Posting From Michigan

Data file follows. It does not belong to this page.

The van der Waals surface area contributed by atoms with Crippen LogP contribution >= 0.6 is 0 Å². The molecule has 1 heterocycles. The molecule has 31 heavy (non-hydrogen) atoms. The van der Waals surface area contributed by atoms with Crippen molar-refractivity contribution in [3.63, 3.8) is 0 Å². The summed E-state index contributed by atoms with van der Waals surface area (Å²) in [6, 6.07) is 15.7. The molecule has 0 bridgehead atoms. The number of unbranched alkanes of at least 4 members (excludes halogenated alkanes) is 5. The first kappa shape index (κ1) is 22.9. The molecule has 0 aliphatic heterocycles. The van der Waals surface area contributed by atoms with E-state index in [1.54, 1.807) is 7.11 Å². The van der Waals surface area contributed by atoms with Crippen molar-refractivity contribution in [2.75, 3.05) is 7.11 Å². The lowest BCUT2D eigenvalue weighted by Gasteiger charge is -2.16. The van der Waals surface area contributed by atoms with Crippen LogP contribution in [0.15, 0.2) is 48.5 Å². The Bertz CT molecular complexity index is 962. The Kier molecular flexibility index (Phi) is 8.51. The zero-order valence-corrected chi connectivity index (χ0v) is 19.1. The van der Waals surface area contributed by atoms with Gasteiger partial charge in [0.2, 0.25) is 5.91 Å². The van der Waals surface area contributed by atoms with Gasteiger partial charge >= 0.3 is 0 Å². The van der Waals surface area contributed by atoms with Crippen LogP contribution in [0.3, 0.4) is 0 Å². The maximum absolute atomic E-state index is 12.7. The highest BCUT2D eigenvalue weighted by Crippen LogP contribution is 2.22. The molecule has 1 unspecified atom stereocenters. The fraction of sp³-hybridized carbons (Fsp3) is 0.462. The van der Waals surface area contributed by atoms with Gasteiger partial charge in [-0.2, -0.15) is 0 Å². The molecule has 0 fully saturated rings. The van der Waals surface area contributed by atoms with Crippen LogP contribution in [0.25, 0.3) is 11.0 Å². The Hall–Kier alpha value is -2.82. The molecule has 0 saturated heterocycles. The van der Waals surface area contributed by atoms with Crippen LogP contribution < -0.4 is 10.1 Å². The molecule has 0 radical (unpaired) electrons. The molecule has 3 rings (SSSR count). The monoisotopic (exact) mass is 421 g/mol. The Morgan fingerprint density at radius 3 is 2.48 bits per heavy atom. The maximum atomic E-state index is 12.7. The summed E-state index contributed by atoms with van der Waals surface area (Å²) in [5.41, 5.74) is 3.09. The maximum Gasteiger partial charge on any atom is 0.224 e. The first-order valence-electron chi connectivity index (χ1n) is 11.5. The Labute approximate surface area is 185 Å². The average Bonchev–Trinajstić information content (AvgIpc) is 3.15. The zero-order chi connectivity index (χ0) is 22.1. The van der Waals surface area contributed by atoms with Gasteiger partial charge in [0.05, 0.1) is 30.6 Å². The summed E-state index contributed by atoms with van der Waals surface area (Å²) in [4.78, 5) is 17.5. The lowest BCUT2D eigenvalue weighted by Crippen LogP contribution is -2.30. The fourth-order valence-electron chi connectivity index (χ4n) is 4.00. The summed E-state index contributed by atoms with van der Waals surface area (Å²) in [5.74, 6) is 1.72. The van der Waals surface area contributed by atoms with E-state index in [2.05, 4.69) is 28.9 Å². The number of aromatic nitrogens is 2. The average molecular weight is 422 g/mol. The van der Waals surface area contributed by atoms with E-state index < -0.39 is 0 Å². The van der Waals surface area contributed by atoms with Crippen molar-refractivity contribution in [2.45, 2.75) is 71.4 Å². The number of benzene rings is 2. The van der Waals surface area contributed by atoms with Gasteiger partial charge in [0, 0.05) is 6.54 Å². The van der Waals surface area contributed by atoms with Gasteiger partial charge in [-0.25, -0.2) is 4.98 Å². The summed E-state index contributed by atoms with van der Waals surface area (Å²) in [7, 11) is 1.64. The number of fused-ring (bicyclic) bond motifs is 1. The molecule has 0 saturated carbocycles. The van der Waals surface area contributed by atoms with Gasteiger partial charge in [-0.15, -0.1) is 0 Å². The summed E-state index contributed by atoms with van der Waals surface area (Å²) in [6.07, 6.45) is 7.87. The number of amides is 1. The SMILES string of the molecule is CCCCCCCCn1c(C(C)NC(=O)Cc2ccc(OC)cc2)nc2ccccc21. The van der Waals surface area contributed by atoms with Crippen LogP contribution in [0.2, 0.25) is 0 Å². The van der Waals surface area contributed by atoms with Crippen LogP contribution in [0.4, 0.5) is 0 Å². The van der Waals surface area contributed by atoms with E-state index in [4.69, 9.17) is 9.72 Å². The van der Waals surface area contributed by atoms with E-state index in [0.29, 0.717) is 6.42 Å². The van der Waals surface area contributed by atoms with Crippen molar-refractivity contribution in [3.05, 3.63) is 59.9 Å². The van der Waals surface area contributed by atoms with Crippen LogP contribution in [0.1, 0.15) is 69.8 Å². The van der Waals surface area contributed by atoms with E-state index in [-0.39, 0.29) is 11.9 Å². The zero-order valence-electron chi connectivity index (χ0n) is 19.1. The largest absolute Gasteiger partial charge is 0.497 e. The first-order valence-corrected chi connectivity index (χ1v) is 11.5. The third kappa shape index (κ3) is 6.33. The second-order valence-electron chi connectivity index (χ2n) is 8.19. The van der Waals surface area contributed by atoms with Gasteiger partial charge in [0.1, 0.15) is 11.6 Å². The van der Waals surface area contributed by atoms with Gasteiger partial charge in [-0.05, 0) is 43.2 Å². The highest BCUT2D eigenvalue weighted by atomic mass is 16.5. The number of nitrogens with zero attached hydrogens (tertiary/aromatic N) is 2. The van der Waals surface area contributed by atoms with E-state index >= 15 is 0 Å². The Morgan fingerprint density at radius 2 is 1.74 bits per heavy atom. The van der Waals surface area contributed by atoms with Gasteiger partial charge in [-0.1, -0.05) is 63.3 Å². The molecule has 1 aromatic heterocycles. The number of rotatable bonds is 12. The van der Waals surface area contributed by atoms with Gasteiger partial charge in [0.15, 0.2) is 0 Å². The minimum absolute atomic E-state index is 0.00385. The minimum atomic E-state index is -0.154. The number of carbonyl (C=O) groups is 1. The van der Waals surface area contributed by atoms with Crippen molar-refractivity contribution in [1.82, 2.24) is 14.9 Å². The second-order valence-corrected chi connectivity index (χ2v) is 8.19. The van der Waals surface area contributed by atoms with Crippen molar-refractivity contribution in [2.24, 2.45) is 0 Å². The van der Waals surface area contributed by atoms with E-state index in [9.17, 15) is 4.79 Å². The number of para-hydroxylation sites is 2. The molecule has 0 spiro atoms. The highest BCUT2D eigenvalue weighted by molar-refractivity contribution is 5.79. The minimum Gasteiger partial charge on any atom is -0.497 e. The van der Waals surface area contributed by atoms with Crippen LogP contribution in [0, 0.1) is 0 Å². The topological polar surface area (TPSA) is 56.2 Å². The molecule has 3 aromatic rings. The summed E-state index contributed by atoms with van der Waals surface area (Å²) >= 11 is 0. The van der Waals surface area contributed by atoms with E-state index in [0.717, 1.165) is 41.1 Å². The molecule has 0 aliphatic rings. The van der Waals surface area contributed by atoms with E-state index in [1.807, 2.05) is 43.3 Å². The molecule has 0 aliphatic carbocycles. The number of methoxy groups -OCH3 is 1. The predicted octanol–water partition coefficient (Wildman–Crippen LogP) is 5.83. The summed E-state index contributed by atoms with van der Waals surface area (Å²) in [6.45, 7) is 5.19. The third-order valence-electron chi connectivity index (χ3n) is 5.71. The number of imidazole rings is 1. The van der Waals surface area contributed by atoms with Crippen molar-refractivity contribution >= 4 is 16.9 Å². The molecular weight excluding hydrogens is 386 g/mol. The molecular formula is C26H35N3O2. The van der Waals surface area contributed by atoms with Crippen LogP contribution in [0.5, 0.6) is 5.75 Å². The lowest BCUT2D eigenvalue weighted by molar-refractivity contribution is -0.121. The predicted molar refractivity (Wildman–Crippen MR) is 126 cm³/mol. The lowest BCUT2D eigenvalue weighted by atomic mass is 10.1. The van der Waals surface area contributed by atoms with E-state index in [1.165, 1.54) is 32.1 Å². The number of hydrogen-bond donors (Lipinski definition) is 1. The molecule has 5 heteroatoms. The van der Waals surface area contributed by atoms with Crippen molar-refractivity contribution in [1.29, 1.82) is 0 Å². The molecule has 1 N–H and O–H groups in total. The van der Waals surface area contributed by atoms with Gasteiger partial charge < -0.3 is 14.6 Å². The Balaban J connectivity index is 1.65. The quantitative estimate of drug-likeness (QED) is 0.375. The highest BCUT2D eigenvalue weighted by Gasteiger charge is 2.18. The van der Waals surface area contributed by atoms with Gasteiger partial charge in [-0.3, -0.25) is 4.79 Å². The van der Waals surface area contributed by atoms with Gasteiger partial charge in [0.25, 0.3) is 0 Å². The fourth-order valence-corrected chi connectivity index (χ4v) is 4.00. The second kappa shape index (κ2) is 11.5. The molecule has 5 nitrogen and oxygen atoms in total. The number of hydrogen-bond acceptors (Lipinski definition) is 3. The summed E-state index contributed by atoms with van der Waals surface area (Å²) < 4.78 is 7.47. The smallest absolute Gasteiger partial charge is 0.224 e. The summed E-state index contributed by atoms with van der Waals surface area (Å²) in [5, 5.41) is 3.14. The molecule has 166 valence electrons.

IMG_0279 For the last week, I've been grandchild and house sitting at my daughters in Howell, Michigan. It is a glorious Michigan fall morning. Last night's rolling thunder storms accompanied by downpours of cooling rain have left this morning quiet, cool and pungent with the fragrant country air that I remember. While the kids slept in after a late night of Halloween Bingo and full stomachs from a BLT pizza (another new thing I’ve just learned to love) I'm contemplating the differences in a New England fall and a Mid-western fall. The colors are just as bright, but there is a definite difference, not better, but a distinct difference. Having raised both my daughters in Michigan, a morning like this brings back all those sweet innocent memories mothers hold secretly in their hearts long after their children are grown. And now, watching my children's children growing into their emerging selves, I am reminded of the infinite mystery and diversity of this thing we named life, and the gift of finding a much deeper appreciation of everything around me, wherever I am. I think that may be the difference I am seeing in the fall weather of Michigan and Massachusetts. But as my visit comes to a close, I am hearing the shoreline of the Cape and longing to feel the sands under my feet. Yet, there are some definite things in Michigan that I always miss when I come back home to the Cape, besides the kids of course! Like Meijer’s (http://www.meijer.com/) Meijer’s is a huge modern one stop-shopping store for just about everything a family or anyone, could possibly need and they have locations all over Michigan, and they are open 24/7, 365 days a year. It's the best place in the world for a busy Mom, who, as she is tucking her 8-year-old in bed for the night, suddenly recalls she has forgotten to buy a gift for someone at the office party the next day, or needs to get baby aspirin and Vick's vapor rub at 2am for a sick child. Or simply feels like doing the weeks grocery shopping at midnight (although, in all honesty, I would never want one built on the Cape, but Kingston would be ideal!)  So many nights driving home late from work from Boston to the Cape, I longed for a Meijer’s store, cursing the 9pm closings of all the other places. Then there is Calder's dairy. Say what you like about all the fabulous ice cream stores on the Cape, and there are so very many but I've never found anyplace on earth to rival the ice cream or chocolate milk from Calder's Dairy http://www.calderdairy.com/ although Smitty's http://www.smittyshomemadeicecream.com/capecod.html comes pretty darn close., especially their pistachio ice cream!!!  Michigan has the UP, the Great Lakes and the Irish Hills; Massachusetts has the Berkshires, Boston and the Cape. Of course too, I grew up in Southern California, and while it has taken quite a beating over the years, there still is no better place to hop to the beach to watch the surfers and the lovely Pacific, climb up a mountain or wander the desert all in one weekend! As in everything else in life, comparisons are relative and the loves and joys are not found in any one special place but in our hearts and memories. Places we call home, for a little while, or for a lifetime.